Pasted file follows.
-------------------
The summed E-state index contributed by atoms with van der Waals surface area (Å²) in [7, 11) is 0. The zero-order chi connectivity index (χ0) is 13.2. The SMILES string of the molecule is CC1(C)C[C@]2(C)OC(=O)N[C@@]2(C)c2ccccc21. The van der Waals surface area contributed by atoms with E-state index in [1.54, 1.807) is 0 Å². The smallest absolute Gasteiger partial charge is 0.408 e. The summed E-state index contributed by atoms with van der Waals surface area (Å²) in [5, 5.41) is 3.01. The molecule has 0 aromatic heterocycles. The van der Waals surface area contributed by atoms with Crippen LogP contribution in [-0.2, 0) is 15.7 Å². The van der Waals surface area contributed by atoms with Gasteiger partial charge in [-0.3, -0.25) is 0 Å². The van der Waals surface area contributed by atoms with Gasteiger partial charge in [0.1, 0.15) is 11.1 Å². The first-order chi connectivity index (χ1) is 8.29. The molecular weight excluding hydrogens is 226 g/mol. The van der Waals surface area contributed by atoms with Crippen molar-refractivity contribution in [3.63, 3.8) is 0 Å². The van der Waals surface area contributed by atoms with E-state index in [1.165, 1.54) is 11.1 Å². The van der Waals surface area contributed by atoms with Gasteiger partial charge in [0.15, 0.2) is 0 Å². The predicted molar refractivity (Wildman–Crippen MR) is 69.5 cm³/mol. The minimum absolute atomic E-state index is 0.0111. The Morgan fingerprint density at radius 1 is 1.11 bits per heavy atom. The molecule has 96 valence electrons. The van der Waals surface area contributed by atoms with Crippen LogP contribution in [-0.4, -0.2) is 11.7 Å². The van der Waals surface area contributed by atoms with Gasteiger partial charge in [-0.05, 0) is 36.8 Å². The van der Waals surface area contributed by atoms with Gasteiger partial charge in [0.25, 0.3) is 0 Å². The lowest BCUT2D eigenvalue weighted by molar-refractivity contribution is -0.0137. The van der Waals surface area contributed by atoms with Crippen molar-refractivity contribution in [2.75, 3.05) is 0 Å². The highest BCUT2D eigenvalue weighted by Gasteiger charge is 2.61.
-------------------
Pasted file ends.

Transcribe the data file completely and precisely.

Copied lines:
The summed E-state index contributed by atoms with van der Waals surface area (Å²) in [7, 11) is 0. The zero-order chi connectivity index (χ0) is 13.2. The SMILES string of the molecule is CC1(C)C[C@]2(C)OC(=O)N[C@@]2(C)c2ccccc21. The van der Waals surface area contributed by atoms with E-state index in [1.54, 1.807) is 0 Å². The smallest absolute Gasteiger partial charge is 0.408 e. The summed E-state index contributed by atoms with van der Waals surface area (Å²) in [5, 5.41) is 3.01. The molecule has 0 aromatic heterocycles. The van der Waals surface area contributed by atoms with Crippen LogP contribution in [-0.2, 0) is 15.7 Å². The van der Waals surface area contributed by atoms with Gasteiger partial charge in [-0.3, -0.25) is 0 Å². The van der Waals surface area contributed by atoms with Gasteiger partial charge in [0.1, 0.15) is 11.1 Å². The first-order chi connectivity index (χ1) is 8.29. The molecular weight excluding hydrogens is 226 g/mol. The van der Waals surface area contributed by atoms with Crippen molar-refractivity contribution in [3.63, 3.8) is 0 Å². The van der Waals surface area contributed by atoms with E-state index in [1.165, 1.54) is 11.1 Å². The van der Waals surface area contributed by atoms with Gasteiger partial charge in [0.15, 0.2) is 0 Å². The predicted molar refractivity (Wildman–Crippen MR) is 69.5 cm³/mol. The minimum absolute atomic E-state index is 0.0111. The Morgan fingerprint density at radius 1 is 1.11 bits per heavy atom. The molecule has 96 valence electrons. The van der Waals surface area contributed by atoms with Crippen LogP contribution in [-0.4, -0.2) is 11.7 Å². The van der Waals surface area contributed by atoms with Gasteiger partial charge in [-0.05, 0) is 36.8 Å². The van der Waals surface area contributed by atoms with Gasteiger partial charge in [0.25, 0.3) is 0 Å². The lowest BCUT2D eigenvalue weighted by molar-refractivity contribution is -0.0137. The van der Waals surface area contributed by atoms with Crippen molar-refractivity contribution in [2.75, 3.05) is 0 Å². The highest BCUT2D eigenvalue weighted by Gasteiger charge is 2.61.